KeruBo, describe diving into this history and writing the song that accompanies the curriculum. And tell me, did you know about the Bessies before you got started on writing the song?

No I did not. I would never have known about them. I come from Kenya and our history was also from the perspective of the British Empire that had colonized us. I would never have known about it had it not been for Lydia and the Clemmons Family Farm — I would never have known.

Lydia, you're asking young people to create collages and other songs and poems about the two Bessies. I'm wondering why the arts are a good avenue to explore this history?

The arts help people express feelings and emotions that words alone may not. They make things a bit safer. They can build bonds of empathy. And they can also be very joyful. Just the process of creating a collage or a song or a poem, or entering a contest to create a music video. It brings joy and interest to young people and makes the whole history more approachable and more real.

Lydia, the state of Florida recently banned a AP African American studies course. We've also seen intense pushback against the idea of critical race theory. Why is it important to keep expanding the dialogue about Black history, particularly with stories that may not be common knowledge, like the stories that are tied to the two Bessies?

Well, I think it's important for all children, regardless of their race, to learn the full history of the United States. And as I said — not to excuse the pushback and the stuff that's going on — but I think part of the fear is "Oh, this is such a negative history." It is negative history. But that's not the only history. I think learning how, as human beings, we've overcome, we've gone through a lot of negative stuff and still find ways to achieve, to accomplish, to overcome, to be resilient, to find joy — particularly the stories of Black people, and how we've been able to do that — those are important lessons for everybody. We want all children to be able to be joyful and resilient during these really difficult times that we're living in.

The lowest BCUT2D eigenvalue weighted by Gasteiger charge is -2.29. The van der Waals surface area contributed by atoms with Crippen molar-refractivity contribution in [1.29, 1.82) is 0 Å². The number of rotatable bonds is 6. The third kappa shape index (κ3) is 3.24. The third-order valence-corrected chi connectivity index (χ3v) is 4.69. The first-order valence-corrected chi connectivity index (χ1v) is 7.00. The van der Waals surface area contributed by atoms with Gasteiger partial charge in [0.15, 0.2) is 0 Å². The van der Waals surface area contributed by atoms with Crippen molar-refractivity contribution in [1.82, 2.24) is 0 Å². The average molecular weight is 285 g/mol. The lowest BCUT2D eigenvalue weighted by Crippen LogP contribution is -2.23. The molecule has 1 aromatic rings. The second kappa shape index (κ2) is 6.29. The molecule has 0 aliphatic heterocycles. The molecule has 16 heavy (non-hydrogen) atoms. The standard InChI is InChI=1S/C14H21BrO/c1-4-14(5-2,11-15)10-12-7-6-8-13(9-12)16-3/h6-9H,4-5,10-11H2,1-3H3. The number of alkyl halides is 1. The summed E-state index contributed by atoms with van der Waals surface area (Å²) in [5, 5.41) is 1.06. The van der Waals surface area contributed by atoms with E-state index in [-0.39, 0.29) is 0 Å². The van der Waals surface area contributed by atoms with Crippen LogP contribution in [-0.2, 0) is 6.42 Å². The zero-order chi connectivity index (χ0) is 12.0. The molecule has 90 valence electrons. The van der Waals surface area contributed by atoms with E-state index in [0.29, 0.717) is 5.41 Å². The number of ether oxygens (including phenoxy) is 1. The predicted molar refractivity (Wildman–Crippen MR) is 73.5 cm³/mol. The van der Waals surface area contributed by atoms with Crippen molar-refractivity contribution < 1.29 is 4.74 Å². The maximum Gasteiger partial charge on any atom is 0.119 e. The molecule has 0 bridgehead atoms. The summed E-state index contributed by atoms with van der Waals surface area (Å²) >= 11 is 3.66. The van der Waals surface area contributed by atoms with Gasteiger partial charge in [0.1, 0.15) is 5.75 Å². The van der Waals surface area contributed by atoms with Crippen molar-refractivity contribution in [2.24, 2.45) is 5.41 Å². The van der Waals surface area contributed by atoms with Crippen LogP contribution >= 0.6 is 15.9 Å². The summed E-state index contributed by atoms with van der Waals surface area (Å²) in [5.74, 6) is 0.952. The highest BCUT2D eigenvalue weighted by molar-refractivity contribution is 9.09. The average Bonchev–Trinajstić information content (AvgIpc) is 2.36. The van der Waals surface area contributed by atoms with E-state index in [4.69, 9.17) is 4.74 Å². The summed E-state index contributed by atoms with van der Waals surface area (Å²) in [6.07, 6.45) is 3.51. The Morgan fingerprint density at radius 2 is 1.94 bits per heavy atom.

Let's talk a little bit more about that joy and that resiliency. KeruBo, your song is the subject of a statewide contest for kindergarten through 5th grade classrooms. And students are invited to create storyboards for a music video based around the song Vroom! for Black History Month. And then the winning classroom gets to actually co-produce and co-star in a video with you. I'd love to know more about that. And what are you hoping students get out of this project?

My hope is that they will keep asking those important questions, and that they will have a more meaningful experience. You know, history CAN BE fun. And then you might end up discovering history that is so impactful, because you'll find characters that look like you — that have done things that you didn't get to learn in class. But you will get to learn about oral history from your grandparents that you will not find taught in a classroom. So I'm just so excited to learn about what they will come up with. The new generation has different perspectives, and they're very creative. So I'm excited to see what's going to come up.

Editor's note: Vermont Public has a partnership with Clemmons Family Farm on separate curriculum.